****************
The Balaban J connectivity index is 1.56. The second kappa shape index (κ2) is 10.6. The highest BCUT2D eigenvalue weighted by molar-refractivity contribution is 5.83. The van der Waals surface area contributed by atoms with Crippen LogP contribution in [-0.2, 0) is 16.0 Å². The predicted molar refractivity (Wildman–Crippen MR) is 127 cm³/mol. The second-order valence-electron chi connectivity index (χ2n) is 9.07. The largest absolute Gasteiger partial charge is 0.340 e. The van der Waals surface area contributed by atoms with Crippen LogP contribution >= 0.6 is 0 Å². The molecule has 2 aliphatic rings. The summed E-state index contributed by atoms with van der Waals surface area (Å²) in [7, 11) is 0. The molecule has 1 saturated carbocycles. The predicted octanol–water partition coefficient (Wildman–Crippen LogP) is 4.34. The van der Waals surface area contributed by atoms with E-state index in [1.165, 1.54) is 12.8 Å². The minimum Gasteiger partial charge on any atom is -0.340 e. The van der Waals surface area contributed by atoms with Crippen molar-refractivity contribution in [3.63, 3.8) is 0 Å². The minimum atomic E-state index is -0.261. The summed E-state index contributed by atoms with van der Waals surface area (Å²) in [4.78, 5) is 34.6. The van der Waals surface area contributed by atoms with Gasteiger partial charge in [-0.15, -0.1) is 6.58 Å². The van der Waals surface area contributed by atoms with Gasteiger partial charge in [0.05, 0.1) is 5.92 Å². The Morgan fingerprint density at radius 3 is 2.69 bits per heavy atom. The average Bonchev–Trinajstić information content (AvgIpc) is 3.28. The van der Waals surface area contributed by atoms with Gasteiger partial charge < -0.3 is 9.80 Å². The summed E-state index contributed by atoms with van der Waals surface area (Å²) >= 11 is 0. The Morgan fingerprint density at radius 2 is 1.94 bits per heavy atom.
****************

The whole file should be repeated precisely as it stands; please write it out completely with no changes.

The Balaban J connectivity index is 1.56. The second kappa shape index (κ2) is 10.6. The highest BCUT2D eigenvalue weighted by molar-refractivity contribution is 5.83. The van der Waals surface area contributed by atoms with Crippen LogP contribution in [-0.2, 0) is 16.0 Å². The predicted molar refractivity (Wildman–Crippen MR) is 127 cm³/mol. The second-order valence-electron chi connectivity index (χ2n) is 9.07. The largest absolute Gasteiger partial charge is 0.340 e. The van der Waals surface area contributed by atoms with Crippen LogP contribution >= 0.6 is 0 Å². The molecule has 2 aliphatic rings. The summed E-state index contributed by atoms with van der Waals surface area (Å²) in [7, 11) is 0. The molecule has 1 saturated carbocycles. The predicted octanol–water partition coefficient (Wildman–Crippen LogP) is 4.34. The van der Waals surface area contributed by atoms with E-state index in [1.165, 1.54) is 12.8 Å². The minimum Gasteiger partial charge on any atom is -0.340 e. The van der Waals surface area contributed by atoms with Crippen molar-refractivity contribution in [3.63, 3.8) is 0 Å². The minimum atomic E-state index is -0.261. The summed E-state index contributed by atoms with van der Waals surface area (Å²) in [4.78, 5) is 34.6. The van der Waals surface area contributed by atoms with Gasteiger partial charge in [-0.15, -0.1) is 6.58 Å². The van der Waals surface area contributed by atoms with Gasteiger partial charge in [0.05, 0.1) is 5.92 Å². The Morgan fingerprint density at radius 3 is 2.69 bits per heavy atom. The average Bonchev–Trinajstić information content (AvgIpc) is 3.28. The van der Waals surface area contributed by atoms with Gasteiger partial charge < -0.3 is 9.80 Å². The summed E-state index contributed by atoms with van der Waals surface area (Å²) >= 11 is 0. The Morgan fingerprint density at radius 2 is 1.94 bits per heavy atom.